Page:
These observations apply to the army also, the general character of the officers of which must greatly suffer from what is now come to light. Who can tell which officer has, and which has not, obtained his promotion by bribing or pimping? Mr. Yorke said, there was a conspiracy to write down the army, through the Duke of York. What is the House of Commons at now? Is not it hard at work to pull down the reputation of the officers of the army? After this, is it possible, that the people should think, as they before thought, of rank in the military profession? Nay, is it possible, that the non-commissioned officers and soldiers should not have a quite new set of ideas respecting their officers? Is it not shocking, that the backs of hundreds of our brave countrymen should be committed to the power of a wretch, who has been base enough to purchase that power with a bribe to a kept-mistress? The case of good and honourable men, who hold offices in the army is very hard. At present it is impossible to know, who are the petticoat officers and who are not. The suspicions of the public and the soldiers must be divided amongst the whole body of officers; and the whole body must suffer accordingly. Was it not then, with good reason, that Sir Francis Burdett, in the last session of parliament, wished to provide some legal checks upon the power of the Commander-in-Chief?

The same reasoning will still apply to the royal family itself. It is not possible, that the people should look upon that family with the same eyes that they did before this explosion took place. First, the Duke of York is one of that family. Next, the question, how the rest of the family never came to hear of any of these corruptions, must, and will, pass through the mind of every man in the kingdom. I wish to guard my readers, and, as far as I am able, the people in general, from any hasty suspicions of this sort. A father and mother are, generally, the last who hear of the faults of their children. None of us would think it just to be suspected of participating in the vices of our sons and daughters. But, we may be reasonably allowed to ask, what the advisers of the King have been about all this time? Where they have lived, what society they have frequented, that they have never discovered the existence of any part of all that, which has now been brought to light? If there was such a writing and such a talking against the Duke of York, was it not their duty to have inquired into the matter? and, had they not all the means of coming at the truth? When they saw the statements of Major Hogan, ought they not to have sent for Major Hogan, and have examined him upon the subject? Did not their duty to the King, as his sworn advisers, demand this at their hands? The pamphlet entitled “A Plain Statement, &c.” says, indeed, that the late ministry made an attempt to abridge the power of the Duke, and that a stop was put to their project “by the immediate interference of the King;” but, their duty was, to go to the King with a full and fair representation of the reasons why they wished to abridge that power. To state painful truths is what a faithful counsellor is wanted for. There are always people enough about a court to flatter, and to tell what is pleasing to the ear of a king; and, how many kings have we seen come tumbling from their thrones, in only a few weeks after their flatterers had taught them to believe, that all was safety!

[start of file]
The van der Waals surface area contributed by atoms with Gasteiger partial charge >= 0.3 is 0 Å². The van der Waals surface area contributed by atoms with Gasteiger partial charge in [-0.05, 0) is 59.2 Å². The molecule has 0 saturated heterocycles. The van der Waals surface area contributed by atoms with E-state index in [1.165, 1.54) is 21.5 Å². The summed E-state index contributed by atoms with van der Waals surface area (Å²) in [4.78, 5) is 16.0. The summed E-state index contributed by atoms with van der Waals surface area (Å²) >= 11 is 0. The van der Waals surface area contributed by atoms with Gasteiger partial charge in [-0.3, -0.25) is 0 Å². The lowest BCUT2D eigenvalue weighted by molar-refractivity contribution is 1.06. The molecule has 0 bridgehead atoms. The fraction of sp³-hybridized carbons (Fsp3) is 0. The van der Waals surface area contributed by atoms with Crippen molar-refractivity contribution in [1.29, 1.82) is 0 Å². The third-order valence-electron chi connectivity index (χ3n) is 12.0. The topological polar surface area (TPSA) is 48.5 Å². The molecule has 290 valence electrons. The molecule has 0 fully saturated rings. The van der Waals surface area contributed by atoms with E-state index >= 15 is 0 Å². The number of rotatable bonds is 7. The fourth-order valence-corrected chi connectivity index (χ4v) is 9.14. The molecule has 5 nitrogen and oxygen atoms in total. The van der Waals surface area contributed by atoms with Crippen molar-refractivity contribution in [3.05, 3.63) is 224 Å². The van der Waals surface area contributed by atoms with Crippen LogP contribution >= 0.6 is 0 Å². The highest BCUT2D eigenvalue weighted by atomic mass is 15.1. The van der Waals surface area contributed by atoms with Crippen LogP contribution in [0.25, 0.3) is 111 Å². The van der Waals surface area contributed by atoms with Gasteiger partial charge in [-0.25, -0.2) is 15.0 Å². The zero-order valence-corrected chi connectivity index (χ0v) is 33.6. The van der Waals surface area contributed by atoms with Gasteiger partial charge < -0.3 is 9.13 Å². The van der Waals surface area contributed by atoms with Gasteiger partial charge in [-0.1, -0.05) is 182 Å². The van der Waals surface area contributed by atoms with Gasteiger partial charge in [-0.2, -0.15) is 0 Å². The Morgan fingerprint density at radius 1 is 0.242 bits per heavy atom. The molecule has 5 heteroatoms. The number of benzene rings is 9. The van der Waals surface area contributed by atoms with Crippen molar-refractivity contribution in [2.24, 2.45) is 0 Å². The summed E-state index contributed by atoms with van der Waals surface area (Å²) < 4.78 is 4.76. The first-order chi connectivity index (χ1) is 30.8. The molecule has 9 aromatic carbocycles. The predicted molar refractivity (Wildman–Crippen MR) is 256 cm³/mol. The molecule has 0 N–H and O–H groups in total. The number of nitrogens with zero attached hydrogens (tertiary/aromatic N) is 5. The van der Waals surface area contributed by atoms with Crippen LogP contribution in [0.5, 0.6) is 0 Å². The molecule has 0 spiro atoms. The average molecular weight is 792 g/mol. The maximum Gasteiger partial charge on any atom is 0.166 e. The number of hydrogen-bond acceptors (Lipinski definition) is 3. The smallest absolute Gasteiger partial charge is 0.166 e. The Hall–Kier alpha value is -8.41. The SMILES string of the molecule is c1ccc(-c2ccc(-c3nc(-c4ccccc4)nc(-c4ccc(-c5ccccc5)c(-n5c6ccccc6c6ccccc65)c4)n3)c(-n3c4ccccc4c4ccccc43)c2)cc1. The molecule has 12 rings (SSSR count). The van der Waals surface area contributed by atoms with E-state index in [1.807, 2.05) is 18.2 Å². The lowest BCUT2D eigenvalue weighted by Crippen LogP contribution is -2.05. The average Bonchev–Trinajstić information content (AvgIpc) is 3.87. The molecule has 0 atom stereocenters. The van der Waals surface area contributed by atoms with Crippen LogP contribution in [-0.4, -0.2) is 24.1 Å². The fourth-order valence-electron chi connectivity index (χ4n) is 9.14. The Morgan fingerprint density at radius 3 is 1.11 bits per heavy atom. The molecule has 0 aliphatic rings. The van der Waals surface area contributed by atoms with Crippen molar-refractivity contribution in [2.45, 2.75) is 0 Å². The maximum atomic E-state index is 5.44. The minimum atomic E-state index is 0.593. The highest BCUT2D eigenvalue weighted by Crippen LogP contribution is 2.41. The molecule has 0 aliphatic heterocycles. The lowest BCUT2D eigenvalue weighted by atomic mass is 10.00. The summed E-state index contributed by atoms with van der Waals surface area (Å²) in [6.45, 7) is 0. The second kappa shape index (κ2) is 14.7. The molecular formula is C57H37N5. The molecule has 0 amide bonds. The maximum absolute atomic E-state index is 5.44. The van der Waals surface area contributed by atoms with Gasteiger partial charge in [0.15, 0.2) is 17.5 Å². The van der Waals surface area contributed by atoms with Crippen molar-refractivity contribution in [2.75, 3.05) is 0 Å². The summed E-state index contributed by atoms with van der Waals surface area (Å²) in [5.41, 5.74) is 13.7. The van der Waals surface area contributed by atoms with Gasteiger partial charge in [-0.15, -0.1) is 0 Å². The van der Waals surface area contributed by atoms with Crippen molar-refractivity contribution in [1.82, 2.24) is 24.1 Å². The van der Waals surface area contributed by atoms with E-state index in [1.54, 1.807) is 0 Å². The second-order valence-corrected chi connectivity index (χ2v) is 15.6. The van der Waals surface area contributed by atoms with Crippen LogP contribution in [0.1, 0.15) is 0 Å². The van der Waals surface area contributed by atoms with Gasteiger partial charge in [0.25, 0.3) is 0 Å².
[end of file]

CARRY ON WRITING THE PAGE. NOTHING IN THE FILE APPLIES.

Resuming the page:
If the King had had wise and upright advisers, should we have ever seen two pensions for life, amounting together to 2,678l., granted to Lady Augusta Murray, lately called Duchess of Sussex? Such advisers would not have failed to perceive, and to point out to their master, the bad impression which such a grant of the public money, at a time like the present, must have upon the minds of his people. Such advisers would have reminded him, that the people could not fail to ask what services this lady (though a virtuous person, and whose case is a very hard one) had performed for them, or for the crown, to merit such an income out of the public purse, at a time when the Captains of the Navy are supplicating for a small addition to their pay. Such advisers would have pressed upon the King, who would, we must believe, have, at once, followed their advice, to abstain from all grants, either direct or indirect, to his own family, while his people were so heavily burdened, and while fresh sacrifices of their comforts, and even necessaries, were annually called for, upon the ground of their being wanted for the defence of the country against a foreign invader.